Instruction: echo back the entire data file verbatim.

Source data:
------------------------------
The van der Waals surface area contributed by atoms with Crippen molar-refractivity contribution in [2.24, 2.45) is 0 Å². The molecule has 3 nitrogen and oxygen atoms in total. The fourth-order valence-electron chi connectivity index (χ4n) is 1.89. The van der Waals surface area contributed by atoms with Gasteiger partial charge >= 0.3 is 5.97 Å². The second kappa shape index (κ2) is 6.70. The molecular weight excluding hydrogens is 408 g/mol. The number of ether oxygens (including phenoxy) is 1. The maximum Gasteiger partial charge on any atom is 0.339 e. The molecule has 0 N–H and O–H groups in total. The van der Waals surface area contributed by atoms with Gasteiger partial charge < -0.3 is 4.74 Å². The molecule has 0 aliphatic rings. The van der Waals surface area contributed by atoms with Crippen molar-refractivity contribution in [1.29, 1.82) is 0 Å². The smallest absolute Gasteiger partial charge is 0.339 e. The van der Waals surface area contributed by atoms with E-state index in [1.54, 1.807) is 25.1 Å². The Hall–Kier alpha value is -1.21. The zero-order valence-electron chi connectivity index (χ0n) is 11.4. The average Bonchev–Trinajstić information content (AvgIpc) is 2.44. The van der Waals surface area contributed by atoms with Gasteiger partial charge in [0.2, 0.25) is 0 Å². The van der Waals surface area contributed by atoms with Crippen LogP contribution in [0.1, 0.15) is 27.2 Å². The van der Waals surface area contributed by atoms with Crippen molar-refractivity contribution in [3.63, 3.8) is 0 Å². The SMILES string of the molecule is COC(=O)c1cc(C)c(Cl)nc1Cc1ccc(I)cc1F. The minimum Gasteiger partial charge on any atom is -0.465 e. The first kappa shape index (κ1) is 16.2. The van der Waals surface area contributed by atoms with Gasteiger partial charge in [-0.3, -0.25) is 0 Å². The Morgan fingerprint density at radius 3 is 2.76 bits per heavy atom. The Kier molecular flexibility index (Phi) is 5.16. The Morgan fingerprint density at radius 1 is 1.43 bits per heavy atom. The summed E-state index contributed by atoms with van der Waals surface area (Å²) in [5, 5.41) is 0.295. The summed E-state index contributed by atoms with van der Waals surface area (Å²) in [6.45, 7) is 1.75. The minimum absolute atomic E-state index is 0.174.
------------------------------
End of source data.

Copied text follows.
The van der Waals surface area contributed by atoms with Crippen molar-refractivity contribution in [2.24, 2.45) is 0 Å². The molecule has 3 nitrogen and oxygen atoms in total. The fourth-order valence-electron chi connectivity index (χ4n) is 1.89. The van der Waals surface area contributed by atoms with Gasteiger partial charge >= 0.3 is 5.97 Å². The second kappa shape index (κ2) is 6.70. The molecular weight excluding hydrogens is 408 g/mol. The number of ether oxygens (including phenoxy) is 1. The maximum Gasteiger partial charge on any atom is 0.339 e. The molecule has 0 N–H and O–H groups in total. The van der Waals surface area contributed by atoms with Gasteiger partial charge < -0.3 is 4.74 Å². The molecule has 0 aliphatic rings. The van der Waals surface area contributed by atoms with Crippen molar-refractivity contribution in [1.29, 1.82) is 0 Å². The smallest absolute Gasteiger partial charge is 0.339 e. The van der Waals surface area contributed by atoms with E-state index in [1.54, 1.807) is 25.1 Å². The Hall–Kier alpha value is -1.21. The zero-order valence-electron chi connectivity index (χ0n) is 11.4. The average Bonchev–Trinajstić information content (AvgIpc) is 2.44. The van der Waals surface area contributed by atoms with Gasteiger partial charge in [0.2, 0.25) is 0 Å². The van der Waals surface area contributed by atoms with Crippen LogP contribution in [0.1, 0.15) is 27.2 Å². The van der Waals surface area contributed by atoms with Crippen molar-refractivity contribution in [3.63, 3.8) is 0 Å². The SMILES string of the molecule is COC(=O)c1cc(C)c(Cl)nc1Cc1ccc(I)cc1F. The minimum Gasteiger partial charge on any atom is -0.465 e. The first kappa shape index (κ1) is 16.2. The van der Waals surface area contributed by atoms with Gasteiger partial charge in [-0.3, -0.25) is 0 Å². The Morgan fingerprint density at radius 3 is 2.76 bits per heavy atom. The Kier molecular flexibility index (Phi) is 5.16. The Morgan fingerprint density at radius 1 is 1.43 bits per heavy atom. The summed E-state index contributed by atoms with van der Waals surface area (Å²) in [5, 5.41) is 0.295. The summed E-state index contributed by atoms with van der Waals surface area (Å²) in [6.45, 7) is 1.75. The minimum absolute atomic E-state index is 0.174.